Author Suzanne Krauss, a former Wynnewood resident and graduate of Lower Merion High School, is coming back to Philly to read from her revealing new memoir about growing up in Sin City, To Vegas and Back.

The book starts in the 1960s, when Krauss’s mother uproots her and her brother and sister from their suburban Philadelphia home to follow a man to Las Vegas. Once there, the man kicks the bucket, and Krauss’s mother ends up making ends meet by becoming a showgirl in Les Folies Bergère at the Tropicana. Her mother rises to become one of the most popular showgirls at the time, but it wasn’t all feathers and glitter for Krauss and her siblings, who were subject to the salacious casino lifestyle and an abusive stepfather. Krauss elaborates in an article in the New York Post:

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Philly Author Warren Hoffman Tackles Racism on Broadway in “The Great White Way”

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Philly writer Warren Hoffman is set to release his second book, “The Great White Way: Race and the Broadway Musical,” on Feb. 6.

Are you ready for this, musical theater nerds? The original title of West Side Story was East Side Story, and it was supposed to be about warring groups of Jews and Catholics, not Sharks and Jets.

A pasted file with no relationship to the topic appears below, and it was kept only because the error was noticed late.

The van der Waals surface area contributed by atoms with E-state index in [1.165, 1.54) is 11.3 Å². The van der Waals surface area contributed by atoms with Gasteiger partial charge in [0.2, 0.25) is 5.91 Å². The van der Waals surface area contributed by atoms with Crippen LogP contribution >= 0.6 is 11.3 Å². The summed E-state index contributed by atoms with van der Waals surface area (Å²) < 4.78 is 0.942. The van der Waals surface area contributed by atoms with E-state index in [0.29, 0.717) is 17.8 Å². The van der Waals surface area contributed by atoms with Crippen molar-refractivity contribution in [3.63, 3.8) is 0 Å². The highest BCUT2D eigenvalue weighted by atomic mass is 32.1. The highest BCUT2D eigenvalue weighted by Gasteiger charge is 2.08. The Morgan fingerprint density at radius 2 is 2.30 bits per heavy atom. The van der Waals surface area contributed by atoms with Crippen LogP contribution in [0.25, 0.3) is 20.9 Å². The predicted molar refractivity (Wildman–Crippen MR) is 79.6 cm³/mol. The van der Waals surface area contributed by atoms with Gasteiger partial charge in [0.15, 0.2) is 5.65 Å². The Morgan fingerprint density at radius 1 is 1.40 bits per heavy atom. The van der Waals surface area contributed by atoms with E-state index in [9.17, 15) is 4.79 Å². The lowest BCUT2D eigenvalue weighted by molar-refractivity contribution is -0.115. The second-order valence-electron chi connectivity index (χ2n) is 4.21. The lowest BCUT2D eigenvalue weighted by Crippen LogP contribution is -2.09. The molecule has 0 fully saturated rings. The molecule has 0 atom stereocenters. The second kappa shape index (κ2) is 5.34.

That’s just one of the nuggets of wisdom I got from Philadelphia writer and theater guru Warren Hoffman. He shares that and a myriad other little-known Broadway tidbits in his forthcoming book, The Great White Way: Race and the Broadway Musical (Feb. 6, Rutgers University Press). For the project Hoffman spent hours digging through archives at the New York Public Library, among other places, where he was able to read documents that would make any Broadway fan weak in the knees — including drafts of the aforementioned East Side Story.

“It was like feeling history,” says Hoffman, who was recently appointed associate director of the Jewish Federation of Greater Philadelphia’s Center for Jewish Life and Learning. “No one has written a book about [race and the Broadway musical]. I’m proud of that,” he says.

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We Want Answers: James McBride

Author James McBride: The Good Lord BirdCongratulations on your National Book Award. Thank you.

How does it feel to beat out George Saunders, the man who, according to the New York Times Magazine, wrote “The Best Book You Will Read All Year”? Maybe that is the best book you will read all year. But it doesn’t matter to me. Look, I’ll put it this way: I don’t read reviews at all. Even my own. I don’t pay attention to what other people do. It’s not healthy for me, because invariably, these kinds of discussions boil down to someone saying, “Well, I didn’t like this, and I didn’t like that.” I haven’t read George Saunders’s book, but I know he’s a very gifted writer.

Did Thomas Pynchon, another finalist, come to the ceremony in November? I hear there are some folks who have been looking for him for 40 years. [laughs.] You know, more power to him. He writes well enough that he doesn’t have to show up.

Your book tells the story of a young slave embedded in the army of abolitionist John Brown. There’s been a recent slew of books and movies about Lincoln, the Civil War, slavery. Did you see 12 Years a Slave? No, I didn’t see it. I read the book.